Out of the more than three million Jews, who lived within Poland's border in 1939, only 300,000 of them were left alive at the end of the Second World War, many of those only surviving, because they fled deep into Soviet territory ahead of and away from the Germans' mobile execution squads. Two of these survivors were the famous Jewish comedians, Simon Dzigan and Israel Schumacher. Having spent the War in the USSR and not being personally exposed to the horrors of German occupation, the two return to Poland and decide to re-create the old classics of Yiddish vaudeville for a group of children at a Jewish orphanage in the outskirts of Lodz, a city which once housed one of Europe's largest ghettos and which managed to far outlive most of the other ghettos in Poland (most of the Jewish ghettos in occupied Poland were liquidated by late 1942; the ghetto in Litzmannstadt [Lodz] lasted until January 1944). The reception the comedians receive from the children is quite different than what they anticipated. Having miraculously survived the attempt to exterminate them, the children find this lighthearted re-enactment of one of Sholem Aleichem's works to be naive and frivolous. Eventually, the two sides "perform" for one another and, in doing so, a kind of therapy develops, permitting everyone the freedom to talk about the terrible memories of the past and to begin the process of healing. The film was meant to re-launch the Yiddish talkie, whose promising development in Poland was cut short by the German occupation. Alas, Our Children ended up marking its end; not a rebirth. The hostile situation which greeted most of the surviving Polish Jews returning to their homes led to a mass exodus, ironically with many of them transiting through or settling down in postwar Germany. This film, shot in Poland and meant to blossom there, had to be smuggled out and was not shown there until almost fifty years later. The re-enactments of ghetto life by the comedians, based on assumptions and stories, and the counterperformances by the children, which mirror reality much more accurately, are truly heartbreaking at times (example: after having placed a large group of children into the back of a truck earmarked to bring the children to their deaths, an SS man asks watching Poles whether any of them would like to buy one of the condemned. Suspecting a trick, a farmer cautiously hands over some money to the SS man, who, in turn, grabs a random child out of the back of the truck and tosses it like garbage into the mud at the feet of the villagers).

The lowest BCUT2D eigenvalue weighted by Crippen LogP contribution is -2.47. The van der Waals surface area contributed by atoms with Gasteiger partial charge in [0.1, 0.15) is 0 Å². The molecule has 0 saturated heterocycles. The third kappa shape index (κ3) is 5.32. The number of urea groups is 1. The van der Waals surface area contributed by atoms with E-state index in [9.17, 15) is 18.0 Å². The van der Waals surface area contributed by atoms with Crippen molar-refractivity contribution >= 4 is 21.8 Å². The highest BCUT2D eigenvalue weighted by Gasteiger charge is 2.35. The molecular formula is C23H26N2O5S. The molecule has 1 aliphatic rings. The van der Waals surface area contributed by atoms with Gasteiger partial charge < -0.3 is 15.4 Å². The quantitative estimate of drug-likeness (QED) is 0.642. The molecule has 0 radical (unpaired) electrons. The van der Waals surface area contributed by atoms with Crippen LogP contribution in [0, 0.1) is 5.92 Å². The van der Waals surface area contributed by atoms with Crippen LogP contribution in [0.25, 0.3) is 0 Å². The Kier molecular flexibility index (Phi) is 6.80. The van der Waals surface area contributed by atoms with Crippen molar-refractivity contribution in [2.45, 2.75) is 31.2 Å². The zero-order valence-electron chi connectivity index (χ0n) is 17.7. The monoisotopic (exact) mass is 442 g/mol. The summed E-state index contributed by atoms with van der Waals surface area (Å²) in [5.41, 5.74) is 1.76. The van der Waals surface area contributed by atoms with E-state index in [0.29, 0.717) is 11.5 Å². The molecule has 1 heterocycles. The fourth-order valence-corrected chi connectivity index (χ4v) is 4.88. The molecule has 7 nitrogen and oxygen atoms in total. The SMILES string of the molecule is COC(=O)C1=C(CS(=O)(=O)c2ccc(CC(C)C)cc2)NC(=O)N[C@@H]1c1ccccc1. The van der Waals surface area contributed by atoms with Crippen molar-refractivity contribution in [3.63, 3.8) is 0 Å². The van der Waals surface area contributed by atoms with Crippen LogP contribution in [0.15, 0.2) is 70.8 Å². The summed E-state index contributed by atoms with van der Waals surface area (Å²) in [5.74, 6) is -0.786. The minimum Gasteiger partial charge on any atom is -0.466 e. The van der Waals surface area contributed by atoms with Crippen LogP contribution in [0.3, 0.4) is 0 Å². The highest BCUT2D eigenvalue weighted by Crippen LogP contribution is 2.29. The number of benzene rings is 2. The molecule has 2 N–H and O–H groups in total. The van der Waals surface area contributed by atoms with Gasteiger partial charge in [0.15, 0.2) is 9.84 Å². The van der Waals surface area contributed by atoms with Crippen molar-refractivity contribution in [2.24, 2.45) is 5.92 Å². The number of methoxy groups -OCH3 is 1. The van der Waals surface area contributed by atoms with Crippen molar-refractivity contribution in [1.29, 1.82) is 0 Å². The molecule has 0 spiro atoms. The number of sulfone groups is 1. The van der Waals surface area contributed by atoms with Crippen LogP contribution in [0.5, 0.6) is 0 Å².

Though never marketed as a documentary, the "fictional" events of the film mirror the reality of the occupation and the situation in postwar Poland so accurately, that one could be forgiven for considering this unintended memorial to Yiddish theatre as a work of non-fiction.
Po powrocie ze Związku Radzieckiego słynni żydowscy komicy, Szymon Dżigan i Izrael Szumacher, wystawiają sztukę na temat życia w getcie podczas okupacji. Zaproszone na przedstawienie dzieci z pobliskiego żydowskiego sierocińca, które cudem przeżyły wojnę, z miejsca wyczuwają fałsz przedstawionych sytuacji. Po rozmowie z dziećmi komicy decydują się je odwiedzić. Ich wizyta w sierocińcu sprawia, że poznają oni prawdziwy dramatyzm życia pod niemiecką okupacją, a opowiedziane przez dzieci historie stają się dla obu stron rodzajem terapii umożliwiającej uwolnienie się od straszliwych wspomnień z przeszłości i poczucia zagrożenia.
DVD-R is in Yiddish with hard-encoded English subtitles. Approx. 66 mins. + two newsreels totaling 3 mins.